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ZetaTalk: Red Light
Note: Dated Jan 19, 2002 for sci.astro debates. Planet X and the 12th Planet are one and the same.

Just as electrons are not a single particle, but composed of some 387 particles, light is likewise not composed of a single particle, as hundreds of particles are involved in the phenomenon called light. This should be obvious to man, as light spreads into the colors of the rainbow, and as his scientists describe the behavior of red light as Red Shift, where no such behavior is ascribed to other colors in the light spectrum. How does this affect viewing the inbound Planet X, which emits light primarily in the red spectrum due to the cloud of red dust around it though which any light escaping from the planet must pass. Red light, and light close in the spectrum to red light, bends more readily than other particles in the light group. This can quickly be determined by the common man if he compares the rising and setting sun to other objects he sees in the sky.

The rising and setting sun are huge, compared to their appearance at mid-day. This is due to the light rays which have been bent and would otherwise escape to the side, being bent back by the atmosphere so they enter the viewers eye as though coming from a large orange sun. Do these rays not get bent in this manner at mid-day? They do, but there are several factors which make the phenomena apparent at dawn and dusk.

  1. the angle between the viewer and the Sun at dawn and dusk are such that more atmosphere is passed through, thus more of bending of the red spectrum rays is done.
  2. competition from other light rays is reduced so the red spectrum rays are predominant, and the eye thus registers them rather and having them drown out and supplanted by a different image.
  3. at mid-day, when the Sun is overhead, red spectrum light from the Sun is bent to the side so that any reaching the eye of the viewer seems to be coming from another object, not the Sun, and is thus discounted.

Thus, in viewing Planet X, especially when the inbound planet is faint and small due to being at a distance, viewing is best when the spot in the sky is at either horizon, not overhead. Like the rising or setting sun, allowing the red spectrum light to pass at an angle through the atmosphere, thus passing through more atmosphere, makes Planet X seem larger, too. Light rays in the red spectrum that are bending to the side as they approach Earth are bent back, thus seeming to come from the side of Planet X, an illusion that makes it seem larger. Viewing Planet X from a distance is also affected by red light being bent by other factors in the solar system, and thus the RA and Dec given seem to vary in an irrational manner. We give coordinates that will best allow man to locate this red planet, as depending on:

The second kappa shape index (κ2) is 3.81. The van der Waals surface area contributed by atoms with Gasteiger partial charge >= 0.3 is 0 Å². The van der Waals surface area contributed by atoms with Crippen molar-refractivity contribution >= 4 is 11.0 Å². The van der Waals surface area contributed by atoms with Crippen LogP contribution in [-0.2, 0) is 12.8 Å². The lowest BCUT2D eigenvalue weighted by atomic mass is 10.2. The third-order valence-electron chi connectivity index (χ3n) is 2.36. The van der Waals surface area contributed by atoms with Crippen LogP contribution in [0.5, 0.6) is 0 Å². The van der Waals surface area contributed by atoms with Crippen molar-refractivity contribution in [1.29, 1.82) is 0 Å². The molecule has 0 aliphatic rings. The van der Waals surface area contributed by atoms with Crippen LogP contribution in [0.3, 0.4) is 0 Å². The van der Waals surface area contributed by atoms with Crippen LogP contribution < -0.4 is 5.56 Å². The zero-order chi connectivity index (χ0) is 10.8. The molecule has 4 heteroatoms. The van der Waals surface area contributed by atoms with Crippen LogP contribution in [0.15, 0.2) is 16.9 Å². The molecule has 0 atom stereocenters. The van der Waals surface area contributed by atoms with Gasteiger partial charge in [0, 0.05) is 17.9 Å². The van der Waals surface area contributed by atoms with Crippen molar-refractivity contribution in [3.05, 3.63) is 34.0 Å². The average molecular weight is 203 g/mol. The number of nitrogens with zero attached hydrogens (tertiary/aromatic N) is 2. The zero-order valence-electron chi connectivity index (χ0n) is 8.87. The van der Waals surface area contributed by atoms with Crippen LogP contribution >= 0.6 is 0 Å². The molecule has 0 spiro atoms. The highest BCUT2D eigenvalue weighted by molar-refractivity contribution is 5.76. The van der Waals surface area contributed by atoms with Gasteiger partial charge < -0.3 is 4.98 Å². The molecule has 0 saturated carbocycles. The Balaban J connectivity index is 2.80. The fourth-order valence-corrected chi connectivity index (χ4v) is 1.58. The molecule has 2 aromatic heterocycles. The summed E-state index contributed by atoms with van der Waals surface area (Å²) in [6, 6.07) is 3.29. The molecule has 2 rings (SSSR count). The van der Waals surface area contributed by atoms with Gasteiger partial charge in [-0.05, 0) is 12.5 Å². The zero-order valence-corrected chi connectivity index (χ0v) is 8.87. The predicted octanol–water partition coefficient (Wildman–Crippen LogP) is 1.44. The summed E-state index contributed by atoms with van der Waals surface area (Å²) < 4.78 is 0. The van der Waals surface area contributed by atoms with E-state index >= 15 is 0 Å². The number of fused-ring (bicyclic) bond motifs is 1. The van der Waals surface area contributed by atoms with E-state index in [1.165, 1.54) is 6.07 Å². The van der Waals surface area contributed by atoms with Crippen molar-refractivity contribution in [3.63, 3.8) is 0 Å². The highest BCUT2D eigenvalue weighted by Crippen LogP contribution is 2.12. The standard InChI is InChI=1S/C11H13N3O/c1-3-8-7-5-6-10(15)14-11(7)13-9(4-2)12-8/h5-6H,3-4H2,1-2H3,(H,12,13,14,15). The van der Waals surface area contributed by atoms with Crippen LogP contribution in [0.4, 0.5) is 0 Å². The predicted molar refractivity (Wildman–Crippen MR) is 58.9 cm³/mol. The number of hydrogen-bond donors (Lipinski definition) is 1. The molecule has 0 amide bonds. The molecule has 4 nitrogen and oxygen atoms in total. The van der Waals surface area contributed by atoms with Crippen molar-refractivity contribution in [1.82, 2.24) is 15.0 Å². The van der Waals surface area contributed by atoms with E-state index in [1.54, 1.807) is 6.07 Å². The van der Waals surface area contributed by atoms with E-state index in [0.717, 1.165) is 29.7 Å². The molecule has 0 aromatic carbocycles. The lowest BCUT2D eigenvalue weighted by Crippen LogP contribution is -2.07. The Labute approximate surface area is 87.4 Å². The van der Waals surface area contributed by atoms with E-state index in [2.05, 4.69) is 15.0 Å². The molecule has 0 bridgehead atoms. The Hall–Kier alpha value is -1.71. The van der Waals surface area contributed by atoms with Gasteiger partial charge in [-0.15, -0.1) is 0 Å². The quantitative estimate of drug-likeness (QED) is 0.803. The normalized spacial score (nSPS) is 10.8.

The advise for those seeking a peek are to look around the spot given, filtering only for light in the red spectrum, in particular infrared, and comparing what they see against established and published star charts. The RA and Dec given are close enough that this practice will bring success, and giving specialized coordinates to this and that viewer, for this or that day, will not much improve this effort as so many other factors are at play. Thus, we will cease the practice of giving special coordinates from this date forward, as the viewing public is going to increase in numbers during 2002 and these requests will overwhelm an already exhausted Nancy. Follow the guidelines given, and spend your efforts there, rather than making demands of Nancy.

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